In order to make the agriculture growth sustainably progressive, the production approach should be acceptable, adoptable, profitable and environment-friendly. It should give less emphasis on non-renewable and external resources. Instead, greater reliance should be on renewable resources, improved crop varieties of open pollinated types, irrigation water availability and management, soil management, and crop diversification.
There is little room for expansion of arable land. Raising yields on existing farmland is the only way forward for sustainable agricultural growth. However, the large yield gap for major crops in Nepal indicates that we could have significant yield increases with the use of adequate inputs and appropriate technologies in production. There have been significant improvements in agricultural infrastructures in the recent years. Recent spread of mobile phones has opened up opportunities for effective and speedy market information system.
In Nepal, crop production is still constrained by too little application of manures and fertilizers. Fertile soils with good physical properties to support root growth are essential for sustainable agriculture. Continuous cropping and inadequate replacement of nutrients removed in harvested materials or lost through erosion, leaching or gaseous emissions deplete fertility and cause soil organic matter levels to decline, often to half or less of original levels.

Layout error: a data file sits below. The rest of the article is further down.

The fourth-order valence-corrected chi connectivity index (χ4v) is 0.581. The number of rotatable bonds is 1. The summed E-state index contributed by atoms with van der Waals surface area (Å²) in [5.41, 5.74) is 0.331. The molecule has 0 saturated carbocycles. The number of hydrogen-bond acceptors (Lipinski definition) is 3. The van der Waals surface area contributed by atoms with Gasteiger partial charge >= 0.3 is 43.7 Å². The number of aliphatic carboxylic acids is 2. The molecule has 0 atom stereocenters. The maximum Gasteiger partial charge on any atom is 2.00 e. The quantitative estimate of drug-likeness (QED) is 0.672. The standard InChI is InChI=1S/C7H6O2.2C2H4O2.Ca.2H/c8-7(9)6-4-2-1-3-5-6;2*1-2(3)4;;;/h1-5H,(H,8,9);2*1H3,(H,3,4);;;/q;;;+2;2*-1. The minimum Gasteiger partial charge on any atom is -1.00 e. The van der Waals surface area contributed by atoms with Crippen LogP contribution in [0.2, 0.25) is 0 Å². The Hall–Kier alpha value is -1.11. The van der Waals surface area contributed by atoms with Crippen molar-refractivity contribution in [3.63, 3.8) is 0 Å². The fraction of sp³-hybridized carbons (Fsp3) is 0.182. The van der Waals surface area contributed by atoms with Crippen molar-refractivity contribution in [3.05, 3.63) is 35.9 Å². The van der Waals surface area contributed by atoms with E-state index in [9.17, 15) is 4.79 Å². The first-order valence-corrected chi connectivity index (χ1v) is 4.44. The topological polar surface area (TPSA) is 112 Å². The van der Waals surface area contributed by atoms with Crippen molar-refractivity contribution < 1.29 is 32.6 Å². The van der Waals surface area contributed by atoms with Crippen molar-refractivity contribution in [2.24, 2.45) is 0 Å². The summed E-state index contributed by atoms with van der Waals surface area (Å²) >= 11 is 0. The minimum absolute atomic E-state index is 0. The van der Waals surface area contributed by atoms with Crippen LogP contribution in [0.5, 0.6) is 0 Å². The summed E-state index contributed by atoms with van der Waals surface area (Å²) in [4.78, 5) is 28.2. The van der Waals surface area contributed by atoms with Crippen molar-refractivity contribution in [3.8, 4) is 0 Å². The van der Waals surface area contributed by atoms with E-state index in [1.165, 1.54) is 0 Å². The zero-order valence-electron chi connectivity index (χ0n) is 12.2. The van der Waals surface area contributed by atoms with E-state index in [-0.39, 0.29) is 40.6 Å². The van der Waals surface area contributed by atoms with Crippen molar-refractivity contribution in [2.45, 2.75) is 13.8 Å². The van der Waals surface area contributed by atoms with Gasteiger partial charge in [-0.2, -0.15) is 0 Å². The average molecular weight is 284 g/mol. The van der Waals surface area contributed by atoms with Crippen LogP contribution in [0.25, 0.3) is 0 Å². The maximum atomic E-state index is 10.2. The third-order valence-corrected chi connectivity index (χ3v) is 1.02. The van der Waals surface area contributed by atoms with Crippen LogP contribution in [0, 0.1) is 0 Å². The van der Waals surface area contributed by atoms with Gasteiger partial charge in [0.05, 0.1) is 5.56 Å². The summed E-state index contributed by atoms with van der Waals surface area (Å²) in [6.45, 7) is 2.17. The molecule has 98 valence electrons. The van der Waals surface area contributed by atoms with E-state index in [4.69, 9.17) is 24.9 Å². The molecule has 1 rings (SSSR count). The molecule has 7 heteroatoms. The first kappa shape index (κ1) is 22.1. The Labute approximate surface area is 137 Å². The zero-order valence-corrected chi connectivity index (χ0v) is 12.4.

Erosion is severe on steep slopes where natural windbreaks have been cleared, and vegetative cover is absent during the rainy season. Under such conditions, judicious application of manures and fertilizers is essential.
Sustainable agricultural production also requires efficient irrigation. Many countries will soon fail to have adequate water to irrigate their crops but Nepal will not have this problem at least for the coming 50 years or more as we have plenty of water resources. Nepal’s problem is how to tap the wasted water for irrigation. Furthermore, technologies such as drip and pivot irrigation can improve water-use efficiency. These irrigation technologies have already been introduced in Nepal in small scale. It will be wise to scale them up.